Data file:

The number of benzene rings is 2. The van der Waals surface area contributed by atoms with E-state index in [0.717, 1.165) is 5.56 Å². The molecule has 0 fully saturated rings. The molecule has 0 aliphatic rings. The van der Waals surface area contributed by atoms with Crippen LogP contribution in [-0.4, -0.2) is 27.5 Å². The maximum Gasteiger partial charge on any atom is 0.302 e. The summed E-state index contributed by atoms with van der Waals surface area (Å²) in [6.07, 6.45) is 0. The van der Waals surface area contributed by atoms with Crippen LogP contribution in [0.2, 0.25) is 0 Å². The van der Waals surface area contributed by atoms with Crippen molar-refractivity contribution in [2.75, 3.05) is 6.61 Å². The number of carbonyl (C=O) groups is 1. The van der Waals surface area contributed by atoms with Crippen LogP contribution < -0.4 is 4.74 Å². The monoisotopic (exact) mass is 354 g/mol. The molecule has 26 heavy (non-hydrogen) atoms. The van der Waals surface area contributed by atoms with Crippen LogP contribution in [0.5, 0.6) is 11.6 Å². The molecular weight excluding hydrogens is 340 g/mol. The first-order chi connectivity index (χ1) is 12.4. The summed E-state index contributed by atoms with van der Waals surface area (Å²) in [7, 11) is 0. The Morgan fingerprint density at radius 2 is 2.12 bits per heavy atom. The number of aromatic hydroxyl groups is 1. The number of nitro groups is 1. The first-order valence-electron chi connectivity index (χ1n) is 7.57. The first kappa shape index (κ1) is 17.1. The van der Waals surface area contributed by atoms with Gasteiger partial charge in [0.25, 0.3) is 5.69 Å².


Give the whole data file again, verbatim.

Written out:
The number of benzene rings is 2. The van der Waals surface area contributed by atoms with E-state index in [0.717, 1.165) is 5.56 Å². The molecule has 0 fully saturated rings. The molecule has 0 aliphatic rings. The van der Waals surface area contributed by atoms with Crippen LogP contribution in [-0.4, -0.2) is 27.5 Å². The maximum Gasteiger partial charge on any atom is 0.302 e. The summed E-state index contributed by atoms with van der Waals surface area (Å²) in [6.07, 6.45) is 0. The van der Waals surface area contributed by atoms with Crippen LogP contribution in [0.2, 0.25) is 0 Å². The van der Waals surface area contributed by atoms with Crippen molar-refractivity contribution in [2.75, 3.05) is 6.61 Å². The number of carbonyl (C=O) groups is 1. The van der Waals surface area contributed by atoms with Crippen LogP contribution < -0.4 is 4.74 Å². The monoisotopic (exact) mass is 354 g/mol. The molecule has 26 heavy (non-hydrogen) atoms. The van der Waals surface area contributed by atoms with Crippen LogP contribution in [0.5, 0.6) is 11.6 Å². The molecular weight excluding hydrogens is 340 g/mol. The first-order chi connectivity index (χ1) is 12.4. The summed E-state index contributed by atoms with van der Waals surface area (Å²) in [7, 11) is 0. The Morgan fingerprint density at radius 2 is 2.12 bits per heavy atom. The number of aromatic hydroxyl groups is 1. The number of nitro groups is 1. The first-order valence-electron chi connectivity index (χ1n) is 7.57. The first kappa shape index (κ1) is 17.1. The van der Waals surface area contributed by atoms with Gasteiger partial charge in [0.25, 0.3) is 5.69 Å².